It was incredibly frustrating. My blood pressure hit new heights and I fought back a few tears as we walked away. Most people may think it’s being over dramatic to get upset about being denied a library card, and I would whole-heartedly agree. Sitting in my home looking back on it now I can easily see that it’s not something worth getting upset over. I can agree how I should have shrugged it off, and taken it as a nice afternoon with my husband even if we didn’t get what we drove into the city for. But at the time I couldn’t. I couldn’t see the good, even in such a comically silly situation.

That’s the thing, it’s not always easy, even at times when it seems like it should. It’s actually incredibly hard some days. It’s hard to see the good when you feel like your brain has been fighting back gremlins for weeks. But that doesn’t mean it’s not worth it.

So here I am. Happy to admit that I have failed, and it’s certainly not the first time that I have since I started this goal, and heavens knows it won’t be the last. When you struggle with depression and anxiety especially, positivity feels like a mountain. Specifically a mountain that’s incredibly prone to avalanches, earth quakes, and massive land slides. But you won’t get anywhere if you don’t dig yourself out of the snow and keep trying. So I will keep digging, and if you’re out there feeling like you’re digging yourself out for the millionth time this week, just know that you are not alone.

Seeing the Good

Josie Feather

I have a lot of goals for 2019. 

I tend to do that. Stack my goal list like I stack my bookcase - unwilling to accept that I might have too much on it, and maybe I should stop adding to it (spoiler alert, I won’t - especially when it comes to the book case). 

But I’m trying to cut down how many goals I add to each area of my life. So this year I’m focusing on one big personal growth goal: being a more positive person. 

As those that have known me closely for a long time can tell you, sarcasm is my main language, with English coming in a distant second. I can be snarky and more than a little pessimistic. On a more serious note, I’ve also struggled with chronic and sometimes debilitating depression for most of my life, which has often made it hard for me to see the good.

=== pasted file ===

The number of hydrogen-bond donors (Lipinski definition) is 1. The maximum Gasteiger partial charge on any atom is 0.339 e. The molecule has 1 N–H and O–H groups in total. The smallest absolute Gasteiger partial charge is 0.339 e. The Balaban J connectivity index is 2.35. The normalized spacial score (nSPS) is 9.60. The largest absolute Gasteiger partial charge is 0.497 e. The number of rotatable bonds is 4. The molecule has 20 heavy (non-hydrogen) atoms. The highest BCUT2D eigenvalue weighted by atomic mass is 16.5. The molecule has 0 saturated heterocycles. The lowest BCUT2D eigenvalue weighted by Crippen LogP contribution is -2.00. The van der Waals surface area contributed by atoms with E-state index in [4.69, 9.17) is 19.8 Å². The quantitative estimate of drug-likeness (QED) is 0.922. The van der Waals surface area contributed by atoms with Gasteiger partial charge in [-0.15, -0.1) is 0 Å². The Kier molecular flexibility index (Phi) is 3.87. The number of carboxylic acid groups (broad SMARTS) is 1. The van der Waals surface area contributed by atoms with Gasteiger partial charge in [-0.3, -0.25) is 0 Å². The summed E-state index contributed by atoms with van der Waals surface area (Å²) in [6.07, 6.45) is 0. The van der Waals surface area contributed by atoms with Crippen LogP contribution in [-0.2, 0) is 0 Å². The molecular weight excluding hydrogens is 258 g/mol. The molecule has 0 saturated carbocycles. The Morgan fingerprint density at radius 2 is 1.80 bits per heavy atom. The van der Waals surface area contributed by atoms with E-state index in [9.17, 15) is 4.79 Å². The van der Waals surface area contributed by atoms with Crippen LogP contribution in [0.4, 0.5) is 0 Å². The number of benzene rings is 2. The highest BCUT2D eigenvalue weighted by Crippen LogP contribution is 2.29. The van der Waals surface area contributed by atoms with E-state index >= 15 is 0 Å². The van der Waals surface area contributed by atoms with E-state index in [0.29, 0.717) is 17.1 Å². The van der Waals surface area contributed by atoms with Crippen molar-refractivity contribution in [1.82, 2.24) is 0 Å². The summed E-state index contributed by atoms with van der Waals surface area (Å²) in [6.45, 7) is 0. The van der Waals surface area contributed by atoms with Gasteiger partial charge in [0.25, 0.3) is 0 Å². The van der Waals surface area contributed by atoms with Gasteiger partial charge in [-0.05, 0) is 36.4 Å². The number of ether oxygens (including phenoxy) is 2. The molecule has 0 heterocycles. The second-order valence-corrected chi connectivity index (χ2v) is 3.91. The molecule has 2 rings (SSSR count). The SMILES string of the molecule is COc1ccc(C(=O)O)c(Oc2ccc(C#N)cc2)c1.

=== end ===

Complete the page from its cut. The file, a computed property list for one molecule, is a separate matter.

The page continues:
Last year I made some big life changes that have really helped me to gain control over my depression and anxiety. It certainly hasn’t made it completely disappear, but It’s been truly amazing to finally feel more clear headed on a daily basis. However, having that clarity has helped me realize how naturally negative I can be. I can quickly get sucked into letting the little things eat away at me and zap all the enjoyment out of daily living. I’ve had my sights set on this little goal of mine for the last few months and I’ve already noticed a big difference by just being more conscious of it. I definitely still getting sucked into that vortex of negativity at times (you don’t even want to talk to me when I’m hangry, let me tell ya) but I’ve already noticed I’ve been happier and more content on a daily basis, and better at warding off those little annoyances.

Part of this goal of mine is that I’m also working specifically to be positive towards myself this year. I’ve lived my life with a constantly string of negative thoughts about myself running through my brain at all times. I’m not good enough, I’m not pretty enough, I’m not smart enough. Truthfully, this voice has felt beyond my control. A little bird sitting on my shoulder, whispering in my ear. I just can’t get rid of it, or maybe I’m even a little afraid to ask it to scram since it’s been with me so long.

Part of my plan to try to change how my brain instinctively thinks with these things is by repeating a little positive mantra in my head whenever I feel those nasty thoughts make their way in. I know, way cheesy, and feels more than a little hippie-ish. But what do I have to loose? Feeling a little silly to myself? Nothing changes unless you make it change, and even if some of the things I try don’t help so much, then at least I can cross those off the list and move on to the next method to try.

More than anything in 2018 I learned that I don’t want to be the person content with always being the same. Change it good, and if I’m not striving to be a better person, then I’ll always feel stuck in the same place, being annoyed by the same things, having the same arguments, and never being able to fully enjoy all those silly but beautiful things in life.